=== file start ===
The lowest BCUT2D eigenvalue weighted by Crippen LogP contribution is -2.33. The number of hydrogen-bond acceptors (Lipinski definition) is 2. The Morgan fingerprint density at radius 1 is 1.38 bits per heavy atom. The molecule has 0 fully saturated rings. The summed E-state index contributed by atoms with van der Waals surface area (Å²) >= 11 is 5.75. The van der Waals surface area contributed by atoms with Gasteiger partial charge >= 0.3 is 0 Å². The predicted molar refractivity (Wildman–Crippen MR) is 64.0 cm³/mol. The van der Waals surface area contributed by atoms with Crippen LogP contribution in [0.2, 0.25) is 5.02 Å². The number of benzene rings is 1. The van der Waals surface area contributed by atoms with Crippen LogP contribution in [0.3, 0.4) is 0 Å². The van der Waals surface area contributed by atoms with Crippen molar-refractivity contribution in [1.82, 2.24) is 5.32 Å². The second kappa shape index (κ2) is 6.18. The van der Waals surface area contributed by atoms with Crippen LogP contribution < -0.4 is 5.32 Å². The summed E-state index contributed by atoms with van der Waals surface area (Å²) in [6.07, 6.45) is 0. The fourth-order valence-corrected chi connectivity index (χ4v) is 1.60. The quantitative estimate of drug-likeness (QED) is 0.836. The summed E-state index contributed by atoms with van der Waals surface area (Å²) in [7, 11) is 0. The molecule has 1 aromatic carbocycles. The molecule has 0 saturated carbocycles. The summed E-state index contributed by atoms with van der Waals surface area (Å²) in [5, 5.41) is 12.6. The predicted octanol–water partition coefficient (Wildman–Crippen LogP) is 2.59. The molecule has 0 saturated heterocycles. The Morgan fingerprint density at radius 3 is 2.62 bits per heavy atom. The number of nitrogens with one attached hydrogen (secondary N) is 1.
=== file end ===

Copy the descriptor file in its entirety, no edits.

The lowest BCUT2D eigenvalue weighted by Crippen LogP contribution is -2.33. The number of hydrogen-bond acceptors (Lipinski definition) is 2. The Morgan fingerprint density at radius 1 is 1.38 bits per heavy atom. The molecule has 0 fully saturated rings. The summed E-state index contributed by atoms with van der Waals surface area (Å²) >= 11 is 5.75. The van der Waals surface area contributed by atoms with Gasteiger partial charge >= 0.3 is 0 Å². The predicted molar refractivity (Wildman–Crippen MR) is 64.0 cm³/mol. The van der Waals surface area contributed by atoms with Crippen LogP contribution in [0.2, 0.25) is 5.02 Å². The number of benzene rings is 1. The van der Waals surface area contributed by atoms with Crippen LogP contribution in [0.3, 0.4) is 0 Å². The van der Waals surface area contributed by atoms with Crippen molar-refractivity contribution in [1.82, 2.24) is 5.32 Å². The second kappa shape index (κ2) is 6.18. The van der Waals surface area contributed by atoms with Crippen LogP contribution < -0.4 is 5.32 Å². The summed E-state index contributed by atoms with van der Waals surface area (Å²) in [6.07, 6.45) is 0. The fourth-order valence-corrected chi connectivity index (χ4v) is 1.60. The quantitative estimate of drug-likeness (QED) is 0.836. The summed E-state index contributed by atoms with van der Waals surface area (Å²) in [7, 11) is 0. The molecule has 1 aromatic carbocycles. The molecule has 0 saturated carbocycles. The summed E-state index contributed by atoms with van der Waals surface area (Å²) in [5, 5.41) is 12.6. The predicted octanol–water partition coefficient (Wildman–Crippen LogP) is 2.59. The molecule has 0 saturated heterocycles. The Morgan fingerprint density at radius 3 is 2.62 bits per heavy atom. The number of nitrogens with one attached hydrogen (secondary N) is 1.